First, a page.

Pamela began her Penn journey as an Economics major in the College of Arts and Sciences. Through her curiosity and interest, she discovered a class taught by Dr. Emilio A. Parrdo, called “Latinos in the United States,” which focuses on the economic and sociological aspects of Latino immigration. Inspired by this class, Pamela decided to change her major to Latin American and Latino Studies. She was already innately interested in Latinx culture and experiences across the nation, as well as pursing related research. This course brought together many of Pamela’s interests in an exciting intersection.
The College of Arts & Sciences is the heart of all the Penn programs. Spanning more than 50 majors and 2,000+ courses, the College offers a unique take on the classic liberal arts education.
Having the flexibility to pursue individual research was a priority for Pamela. So, when the opportunity presented itself in her “Feminism in the Americas” class, she decided to research the role of Mexican American women in the feminist movement and feminism more broadly on the West Coast. Through her research, she discovered that during El Movimiento, the Chicano civil rights movement of the 1960s, feminists succeeded in fighting for more awareness for Chicano people and simultaneously challenged the male dominated voice within the movement.
Penn is one of the nation's top research universities, not only generating important new knowledge in the fields of medicine, technology, business, science, and beyond, but applying this knowledge to improve the lives of individuals and communities at home and around the world.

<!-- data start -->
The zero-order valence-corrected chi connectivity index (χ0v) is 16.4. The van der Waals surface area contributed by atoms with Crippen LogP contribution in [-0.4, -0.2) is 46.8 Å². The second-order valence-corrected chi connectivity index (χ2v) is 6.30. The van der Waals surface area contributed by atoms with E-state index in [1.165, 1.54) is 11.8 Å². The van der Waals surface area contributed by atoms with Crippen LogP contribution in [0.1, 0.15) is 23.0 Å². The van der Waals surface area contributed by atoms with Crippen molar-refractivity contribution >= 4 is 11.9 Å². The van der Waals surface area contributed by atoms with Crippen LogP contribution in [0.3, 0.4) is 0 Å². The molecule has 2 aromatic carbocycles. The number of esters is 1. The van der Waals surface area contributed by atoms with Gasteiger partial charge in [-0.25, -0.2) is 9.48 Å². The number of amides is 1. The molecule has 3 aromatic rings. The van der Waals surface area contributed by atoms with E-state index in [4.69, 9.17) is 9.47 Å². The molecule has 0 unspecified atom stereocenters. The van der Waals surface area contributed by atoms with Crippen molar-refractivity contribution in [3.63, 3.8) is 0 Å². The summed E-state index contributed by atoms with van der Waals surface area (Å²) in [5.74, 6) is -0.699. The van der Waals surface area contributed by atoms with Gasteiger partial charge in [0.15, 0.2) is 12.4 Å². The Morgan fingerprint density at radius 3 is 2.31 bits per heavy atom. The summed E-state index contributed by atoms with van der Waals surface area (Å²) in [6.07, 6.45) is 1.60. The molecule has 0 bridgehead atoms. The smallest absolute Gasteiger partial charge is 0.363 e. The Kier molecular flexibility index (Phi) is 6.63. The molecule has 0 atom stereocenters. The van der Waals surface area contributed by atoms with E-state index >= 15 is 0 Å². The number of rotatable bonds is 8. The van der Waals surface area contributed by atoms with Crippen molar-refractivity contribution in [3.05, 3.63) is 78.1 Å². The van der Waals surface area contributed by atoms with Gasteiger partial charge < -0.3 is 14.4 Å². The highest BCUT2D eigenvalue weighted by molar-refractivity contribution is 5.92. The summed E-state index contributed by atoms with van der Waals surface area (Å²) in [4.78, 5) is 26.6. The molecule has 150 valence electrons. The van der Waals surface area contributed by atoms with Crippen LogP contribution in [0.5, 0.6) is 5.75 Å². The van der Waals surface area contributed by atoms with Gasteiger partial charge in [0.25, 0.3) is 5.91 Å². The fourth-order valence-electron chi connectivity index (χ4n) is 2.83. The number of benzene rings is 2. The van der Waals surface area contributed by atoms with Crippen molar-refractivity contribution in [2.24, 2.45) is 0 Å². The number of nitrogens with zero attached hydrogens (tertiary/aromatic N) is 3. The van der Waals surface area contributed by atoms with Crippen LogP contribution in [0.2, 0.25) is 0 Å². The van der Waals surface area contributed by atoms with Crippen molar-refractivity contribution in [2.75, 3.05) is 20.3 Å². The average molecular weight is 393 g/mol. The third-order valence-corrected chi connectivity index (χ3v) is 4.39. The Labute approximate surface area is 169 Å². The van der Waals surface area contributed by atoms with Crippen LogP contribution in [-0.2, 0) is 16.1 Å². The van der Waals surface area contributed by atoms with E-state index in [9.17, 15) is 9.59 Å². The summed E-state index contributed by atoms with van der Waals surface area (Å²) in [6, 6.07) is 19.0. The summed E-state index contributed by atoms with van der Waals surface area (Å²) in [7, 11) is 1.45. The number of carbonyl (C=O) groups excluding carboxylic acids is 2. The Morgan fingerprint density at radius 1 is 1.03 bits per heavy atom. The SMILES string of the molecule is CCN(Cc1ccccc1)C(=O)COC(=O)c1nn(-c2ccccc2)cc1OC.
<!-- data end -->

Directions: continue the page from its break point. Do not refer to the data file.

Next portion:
Pamela wanted to make a difference in her Philadelphia community, so she decided to dedicate time tutoring students at KIPP (Knowledge is Power Program) Dubois Collegiate Academy, a free open enrollment college preparatory school in West Philadelphia. Having attended a KIPP school in Houston, Pamela found that volunteering her time with Philadelphia KIPP students was a meaningful way to make an impact. In addition to this volunteer work, Pamela also spent time in South and North Philadelphia, working with Voto Latino, a national civic media organization, encouraging Philadelphians to register and vote. Due to this effort more than 50 people registered to vote.
A leader both on and off campus, Pamela is the co-chair of Penn for Immigrant Rights, an organization dedicated to opening up dialogue about undocumented immigrants and immigration in general. As a DACA recipient herself, Pamela is passionate about this mission to educate and dismantle misconceptions about immigration.
At Penn, she feels empowered, supported, and listened to by her home away from home, the Greenfield Intercultural Center (GIC), where she is a member of the First-Generation Low-Income (FGLI) program and a work-study student. GIC’s mission is a center that’s mission is to enhance student’s intercultural knowledge, competency, and leadership through programs, advising, and advocacy.
To prepare today’s students for their lives after graduation, Penn admits and fosters a community vibrant with a breadth of experience across cultural identity, academic interest, religious belief, sexual orientation, extracurricular interest, regional affiliation, national origin, and more. Read more about Penn's diverse community.